April 5, 2014 (KHARTOUM) – South Sudan’s president Salva Kiir concluded a one-day visit to Khartoum on Saturday during which he discussed with his Sudanese counterpart Omer Hassan Al-Bashir bilateral relations and security issues.
The two presidents afterwards announced that they agreed to develop joint mechanisms to reactivate the implementation of the cooperation agreements signed between the two countries in 2012.
An official source told Sudan Tribune that Kiir asked for Khartoum’s support through tightening control along the borderline between the two countries, adding that both sides also discussed ways for protecting oilfields against potential attacks by South Sudan rebels.
The same source also said Juba asked Khartoum to back its stances within the East African regional block IGAD with regard to participation of the seven detained SPLM leaders in the negotiations between the government and the rebels.
South Sudan’s deadly conflict erupted last December after clashes broke out between rival factions of the presidential guards in Juba when the president ordered the disarmament of Nuer soldiers in the guards division, triggering the subsequent violence.
Kiir, however, said he was responding to an alleged coup plot by his former long-time deputy Riek Machar, but the latter accused Kiir of instigating the violence in order to get rid of his political opponents within the ruling party.
Machar has maintained that he was forced into “armed resistance”, accusing president Kiir of “dictatorial tendencies” and calling on him to step down.
Over 10,000 people have reportedly been killed and nearly a million displaced since violence erupted, according to UN estimates.
While Machar escaped from Juba with former Unity state governor Taban Deng Gai, when the fighting began, 11 senior SPLM members were arrested and accused of being behind an alleged coup attempt in the country.
After international pressure and a ceasefire deal signed on January 23rd, Juba released seven of the detainees but kept four, including the SPLM’s former secretary general Pagan Amum in custody.
Bashir said in a joint press conference with Kiir that they discussed ways for developing bilateral ties through implementation of cooperation agreements, adding they also discussed security situation in the two countries and agreed to coordinate efforts to achieve security and stability.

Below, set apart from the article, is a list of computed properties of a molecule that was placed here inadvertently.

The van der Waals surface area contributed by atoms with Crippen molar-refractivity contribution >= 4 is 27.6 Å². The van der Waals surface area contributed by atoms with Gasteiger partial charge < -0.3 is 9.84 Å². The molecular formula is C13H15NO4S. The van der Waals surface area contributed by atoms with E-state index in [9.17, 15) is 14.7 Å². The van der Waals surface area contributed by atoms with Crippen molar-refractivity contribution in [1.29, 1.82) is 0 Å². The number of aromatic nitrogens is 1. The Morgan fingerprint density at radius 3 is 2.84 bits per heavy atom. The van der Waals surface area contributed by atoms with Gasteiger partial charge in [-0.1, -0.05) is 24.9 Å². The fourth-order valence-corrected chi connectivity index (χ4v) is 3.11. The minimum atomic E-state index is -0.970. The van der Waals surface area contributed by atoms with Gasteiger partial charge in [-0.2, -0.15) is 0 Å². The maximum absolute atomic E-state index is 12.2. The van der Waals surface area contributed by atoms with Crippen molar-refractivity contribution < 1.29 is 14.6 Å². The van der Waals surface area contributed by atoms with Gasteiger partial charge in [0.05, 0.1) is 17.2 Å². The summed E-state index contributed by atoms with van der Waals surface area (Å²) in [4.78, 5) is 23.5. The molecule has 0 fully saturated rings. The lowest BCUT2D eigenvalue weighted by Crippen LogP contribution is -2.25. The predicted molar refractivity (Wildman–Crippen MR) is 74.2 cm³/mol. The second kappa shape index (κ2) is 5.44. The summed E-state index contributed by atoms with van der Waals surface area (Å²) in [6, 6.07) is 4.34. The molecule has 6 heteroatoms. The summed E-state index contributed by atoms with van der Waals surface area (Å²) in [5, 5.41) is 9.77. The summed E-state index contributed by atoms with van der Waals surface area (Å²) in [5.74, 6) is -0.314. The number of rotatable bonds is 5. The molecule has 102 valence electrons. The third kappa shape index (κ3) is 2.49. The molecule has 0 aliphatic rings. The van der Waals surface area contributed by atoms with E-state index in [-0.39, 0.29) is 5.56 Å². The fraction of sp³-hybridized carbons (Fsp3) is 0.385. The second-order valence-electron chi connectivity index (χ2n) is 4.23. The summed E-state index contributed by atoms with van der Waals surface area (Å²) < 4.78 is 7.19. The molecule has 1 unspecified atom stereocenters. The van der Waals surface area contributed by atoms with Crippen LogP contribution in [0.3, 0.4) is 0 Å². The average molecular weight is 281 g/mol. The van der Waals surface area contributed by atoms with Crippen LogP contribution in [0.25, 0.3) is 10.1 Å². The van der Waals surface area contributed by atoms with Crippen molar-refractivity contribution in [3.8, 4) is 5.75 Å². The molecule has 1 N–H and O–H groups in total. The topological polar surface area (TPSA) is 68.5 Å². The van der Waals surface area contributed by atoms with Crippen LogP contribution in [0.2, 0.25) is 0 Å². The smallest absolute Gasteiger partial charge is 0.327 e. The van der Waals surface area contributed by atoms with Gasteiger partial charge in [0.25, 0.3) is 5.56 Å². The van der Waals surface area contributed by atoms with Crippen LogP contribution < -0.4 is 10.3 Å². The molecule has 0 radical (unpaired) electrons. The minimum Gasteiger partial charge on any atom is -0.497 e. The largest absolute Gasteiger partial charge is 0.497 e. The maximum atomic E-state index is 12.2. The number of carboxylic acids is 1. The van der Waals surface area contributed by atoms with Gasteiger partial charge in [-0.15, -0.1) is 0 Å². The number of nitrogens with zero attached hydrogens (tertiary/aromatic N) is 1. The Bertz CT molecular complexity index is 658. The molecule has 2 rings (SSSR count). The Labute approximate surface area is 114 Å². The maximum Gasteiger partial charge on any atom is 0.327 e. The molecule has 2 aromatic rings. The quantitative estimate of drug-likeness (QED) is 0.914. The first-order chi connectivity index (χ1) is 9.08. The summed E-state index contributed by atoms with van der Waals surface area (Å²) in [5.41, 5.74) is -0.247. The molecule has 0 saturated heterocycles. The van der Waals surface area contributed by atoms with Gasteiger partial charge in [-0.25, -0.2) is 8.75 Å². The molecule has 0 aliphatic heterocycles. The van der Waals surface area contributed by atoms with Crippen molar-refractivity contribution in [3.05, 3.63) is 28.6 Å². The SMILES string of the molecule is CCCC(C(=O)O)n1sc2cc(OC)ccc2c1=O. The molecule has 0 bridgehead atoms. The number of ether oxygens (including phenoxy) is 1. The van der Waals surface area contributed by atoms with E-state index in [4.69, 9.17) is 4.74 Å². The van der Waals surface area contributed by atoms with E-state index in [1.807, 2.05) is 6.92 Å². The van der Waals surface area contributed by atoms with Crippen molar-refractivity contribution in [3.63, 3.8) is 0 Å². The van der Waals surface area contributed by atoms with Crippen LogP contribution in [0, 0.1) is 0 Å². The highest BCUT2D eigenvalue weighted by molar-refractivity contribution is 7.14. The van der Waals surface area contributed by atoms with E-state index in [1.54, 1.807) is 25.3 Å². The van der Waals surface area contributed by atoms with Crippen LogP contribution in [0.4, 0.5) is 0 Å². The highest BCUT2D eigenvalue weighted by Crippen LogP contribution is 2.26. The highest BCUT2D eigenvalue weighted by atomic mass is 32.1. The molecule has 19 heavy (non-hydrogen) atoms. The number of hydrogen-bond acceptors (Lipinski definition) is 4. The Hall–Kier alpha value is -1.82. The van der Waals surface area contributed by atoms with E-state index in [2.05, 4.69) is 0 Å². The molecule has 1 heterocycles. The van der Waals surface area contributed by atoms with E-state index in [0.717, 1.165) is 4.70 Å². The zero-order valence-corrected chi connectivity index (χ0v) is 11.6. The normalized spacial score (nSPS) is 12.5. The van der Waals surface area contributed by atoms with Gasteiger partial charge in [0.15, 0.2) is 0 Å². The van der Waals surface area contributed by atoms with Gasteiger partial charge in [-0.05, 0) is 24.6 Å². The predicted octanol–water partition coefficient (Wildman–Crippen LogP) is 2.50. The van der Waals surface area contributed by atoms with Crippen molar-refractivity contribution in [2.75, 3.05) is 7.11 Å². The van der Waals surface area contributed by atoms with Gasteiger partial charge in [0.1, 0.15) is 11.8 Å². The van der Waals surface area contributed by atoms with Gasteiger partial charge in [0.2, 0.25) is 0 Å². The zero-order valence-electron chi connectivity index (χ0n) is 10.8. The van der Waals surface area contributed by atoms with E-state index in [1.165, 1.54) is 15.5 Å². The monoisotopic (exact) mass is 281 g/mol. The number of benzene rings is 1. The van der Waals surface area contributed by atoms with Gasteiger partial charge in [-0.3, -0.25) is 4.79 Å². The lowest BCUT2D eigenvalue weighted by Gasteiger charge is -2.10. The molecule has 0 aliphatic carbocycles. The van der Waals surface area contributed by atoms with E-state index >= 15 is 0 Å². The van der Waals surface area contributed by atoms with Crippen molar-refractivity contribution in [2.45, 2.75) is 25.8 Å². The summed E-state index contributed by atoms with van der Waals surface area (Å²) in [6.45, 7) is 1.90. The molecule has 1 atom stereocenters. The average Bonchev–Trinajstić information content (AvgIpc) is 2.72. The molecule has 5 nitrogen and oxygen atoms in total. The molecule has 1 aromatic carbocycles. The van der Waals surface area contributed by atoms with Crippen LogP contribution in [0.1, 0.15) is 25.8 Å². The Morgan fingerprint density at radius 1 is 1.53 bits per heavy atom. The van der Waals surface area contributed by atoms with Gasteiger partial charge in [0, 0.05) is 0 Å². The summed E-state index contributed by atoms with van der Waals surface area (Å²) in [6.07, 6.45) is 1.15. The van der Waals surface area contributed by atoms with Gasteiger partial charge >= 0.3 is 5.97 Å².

He pointed that the visit comes within the framework of the continued consultations between the leadership in both countries in order to strengthen relations, expressing hope that ties between the two countries would be fully normalised and borders opened for the benefit of the two peoples.
Kiir for his part expressed satisfaction at the visit to Khartoum, noting that the visit was supposed to take place after Bashir’s recent visit to Juba but was delayed due to security developments in South Sudan.
He said they agreed to set up mechanisms to reactivate implementation of the joint cooperation agreement signed between the countries in Addis Ababa.
In September 2012, both Sudan and South Sudan signed a series of cooperation agreements, which covered oil, citizenship rights, security issues, banking, border trade among others.
In March 2013, the two countries signed an implementation matrix for these cooperation agreements.
Kiir thanked Khartoum for receiving around 30,000 southern refugees who fled the ongoing conflict in South Sudan.
Meanwhile, Sudan’s ambassador to Juba, Mutrif Sideeg, denied that South Sudan demanded participation of Sudanese troops in the African forces in South Sudan instead of Ugandan ones.
He stressed in press statements in Khartoum on Saturday that talks of the two presidents did not discuss formation of joint force to protect oilfields in South Sudan.
“They didn’t discuss anything in this regard and there is no agreement of this kind”, he added.
Sideeg further announced that South Sudan’s defence minister will visit Khartoum next week to continue discussions he started last month with security officials in Khartoum besides determining the baseline for the demilitarised security zone (zero line) and the 10 border crossings.